Last week, Kentucky governor Steve Beshear signed H.B. 232 into law, making Kentucky the 47th state to enact data breach notification legislation.  The law requires companies that suffer a data breach to provide notice of the breach to Kentucky residents “whose unencrypted personal information was, or is reasonably believed to have been, acquired by an unauthorized person.” Importantly, the notice requirement is triggered only by an event “that actually causes, or leads the information holder to reasonably believe has caused or will cause, identity theft or fraud.” The law defines “personally identifiable information” as “an individual’s first name or first initial and last name” in combination with any of the following information:

  • The individual’s Social Security Number;
  • The individual’s driver’s license number; or
  • The individual’s account number or credit/debit card number, in combination with any required security code, access code, or password that permits access to the individual’s financial account.

The required notice must be provided “in the most expedient time possible and without unreasonable delay,” although notification “may be delayed if a law enforcement agency determines that the notification will impede a criminal investigation.”  The law allows for either written or electronic notice.  Certain types of substitute notice—such as posting on the company’s website—are permitted if the cost of providing notice would exceed $250,000, if there are more than 500,000 affected individuals, or if the company does not have sufficient contact information.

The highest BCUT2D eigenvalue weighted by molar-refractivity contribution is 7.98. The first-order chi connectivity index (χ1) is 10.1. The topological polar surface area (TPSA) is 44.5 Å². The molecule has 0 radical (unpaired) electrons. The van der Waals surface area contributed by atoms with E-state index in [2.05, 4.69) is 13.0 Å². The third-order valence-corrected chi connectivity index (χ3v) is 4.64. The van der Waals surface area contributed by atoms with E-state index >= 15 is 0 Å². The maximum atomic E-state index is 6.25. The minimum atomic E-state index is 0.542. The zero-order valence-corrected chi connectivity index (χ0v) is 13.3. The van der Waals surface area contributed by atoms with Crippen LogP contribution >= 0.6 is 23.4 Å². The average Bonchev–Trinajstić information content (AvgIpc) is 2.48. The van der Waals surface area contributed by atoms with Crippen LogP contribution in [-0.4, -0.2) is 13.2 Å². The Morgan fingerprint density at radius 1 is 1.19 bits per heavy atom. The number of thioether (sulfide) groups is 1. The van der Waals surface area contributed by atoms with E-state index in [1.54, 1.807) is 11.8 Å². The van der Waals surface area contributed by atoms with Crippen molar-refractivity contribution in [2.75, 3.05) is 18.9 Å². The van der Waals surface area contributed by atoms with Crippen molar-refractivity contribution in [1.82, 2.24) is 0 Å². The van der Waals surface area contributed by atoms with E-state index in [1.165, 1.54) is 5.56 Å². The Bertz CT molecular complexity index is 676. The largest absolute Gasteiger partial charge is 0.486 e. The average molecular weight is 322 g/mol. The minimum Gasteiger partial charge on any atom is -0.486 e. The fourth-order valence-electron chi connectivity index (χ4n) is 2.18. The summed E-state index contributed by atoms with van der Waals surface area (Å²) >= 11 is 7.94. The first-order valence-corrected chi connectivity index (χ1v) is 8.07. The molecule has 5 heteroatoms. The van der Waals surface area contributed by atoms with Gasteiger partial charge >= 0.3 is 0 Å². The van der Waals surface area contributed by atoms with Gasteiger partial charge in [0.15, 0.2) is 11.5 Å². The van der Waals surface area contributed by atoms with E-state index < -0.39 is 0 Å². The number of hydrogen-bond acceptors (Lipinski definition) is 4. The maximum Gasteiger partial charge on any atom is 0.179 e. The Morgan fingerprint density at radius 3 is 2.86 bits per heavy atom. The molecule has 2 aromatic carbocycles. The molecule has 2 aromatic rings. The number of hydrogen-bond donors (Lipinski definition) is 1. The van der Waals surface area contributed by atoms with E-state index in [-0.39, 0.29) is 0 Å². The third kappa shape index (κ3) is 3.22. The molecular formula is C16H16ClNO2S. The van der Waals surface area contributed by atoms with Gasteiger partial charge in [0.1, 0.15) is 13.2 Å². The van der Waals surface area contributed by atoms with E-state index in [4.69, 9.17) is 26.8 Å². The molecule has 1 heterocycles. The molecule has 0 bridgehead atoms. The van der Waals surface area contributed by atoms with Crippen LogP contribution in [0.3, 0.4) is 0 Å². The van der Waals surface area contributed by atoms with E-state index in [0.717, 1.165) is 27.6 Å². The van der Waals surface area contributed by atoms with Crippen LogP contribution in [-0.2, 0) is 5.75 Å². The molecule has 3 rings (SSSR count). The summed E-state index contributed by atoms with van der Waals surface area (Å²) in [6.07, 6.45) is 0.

In addition to creating data breach notification requirements, the new law also establishes limits regarding the use and disclosure of student data by “cloud computing service providers.”  Specifically, the new law prohibits cloud service providers from:

  • Processing student data “for any purpose other than providing, improving, developing, or maintaining the integrity of its cloud computing services” without express parental permission;
  • Disclosing student data to third parties for advertising purposes; and
  • Selling, disclosing or otherwise processing student data for any commercial purpose.

Data breach notification standards are already in place in 46 other states as well as the District of Columbia, Guam, Puerto Rico, and the U.S. Virgin Islands.  Only Alabama, New Mexico, and South Dakota have not yet passed breach notification laws.